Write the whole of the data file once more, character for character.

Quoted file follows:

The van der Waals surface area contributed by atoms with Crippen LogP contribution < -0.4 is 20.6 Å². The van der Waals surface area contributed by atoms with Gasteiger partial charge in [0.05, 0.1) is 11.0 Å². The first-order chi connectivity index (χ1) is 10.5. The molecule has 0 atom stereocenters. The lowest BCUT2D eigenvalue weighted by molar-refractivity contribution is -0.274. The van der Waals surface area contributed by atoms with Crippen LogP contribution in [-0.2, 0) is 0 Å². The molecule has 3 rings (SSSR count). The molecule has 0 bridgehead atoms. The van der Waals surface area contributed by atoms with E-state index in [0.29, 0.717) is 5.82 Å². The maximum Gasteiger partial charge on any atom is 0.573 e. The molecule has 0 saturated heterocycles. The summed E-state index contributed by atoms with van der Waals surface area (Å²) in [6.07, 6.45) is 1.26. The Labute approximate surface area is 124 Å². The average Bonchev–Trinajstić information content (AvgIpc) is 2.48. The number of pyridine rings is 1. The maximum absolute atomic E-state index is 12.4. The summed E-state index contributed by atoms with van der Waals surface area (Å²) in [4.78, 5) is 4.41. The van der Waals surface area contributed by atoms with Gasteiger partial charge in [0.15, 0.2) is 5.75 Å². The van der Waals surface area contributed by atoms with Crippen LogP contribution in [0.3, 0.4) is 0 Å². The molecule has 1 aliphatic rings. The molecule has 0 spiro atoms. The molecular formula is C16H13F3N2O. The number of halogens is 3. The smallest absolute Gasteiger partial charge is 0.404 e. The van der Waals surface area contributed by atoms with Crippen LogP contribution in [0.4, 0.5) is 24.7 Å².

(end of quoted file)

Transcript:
The van der Waals surface area contributed by atoms with Crippen LogP contribution < -0.4 is 20.6 Å². The van der Waals surface area contributed by atoms with Gasteiger partial charge in [0.05, 0.1) is 11.0 Å². The first-order chi connectivity index (χ1) is 10.5. The molecule has 0 atom stereocenters. The lowest BCUT2D eigenvalue weighted by molar-refractivity contribution is -0.274. The van der Waals surface area contributed by atoms with Crippen LogP contribution in [-0.2, 0) is 0 Å². The molecule has 3 rings (SSSR count). The molecule has 0 bridgehead atoms. The van der Waals surface area contributed by atoms with E-state index in [0.29, 0.717) is 5.82 Å². The maximum Gasteiger partial charge on any atom is 0.573 e. The molecule has 0 saturated heterocycles. The summed E-state index contributed by atoms with van der Waals surface area (Å²) in [6.07, 6.45) is 1.26. The Labute approximate surface area is 124 Å². The average Bonchev–Trinajstić information content (AvgIpc) is 2.48. The number of pyridine rings is 1. The maximum absolute atomic E-state index is 12.4. The summed E-state index contributed by atoms with van der Waals surface area (Å²) in [4.78, 5) is 4.41. The van der Waals surface area contributed by atoms with Gasteiger partial charge in [0.15, 0.2) is 5.75 Å². The van der Waals surface area contributed by atoms with Crippen LogP contribution in [0.3, 0.4) is 0 Å². The molecule has 1 aliphatic rings. The molecule has 0 spiro atoms. The molecular formula is C16H13F3N2O. The number of halogens is 3. The smallest absolute Gasteiger partial charge is 0.404 e. The van der Waals surface area contributed by atoms with Crippen LogP contribution in [0.4, 0.5) is 24.7 Å².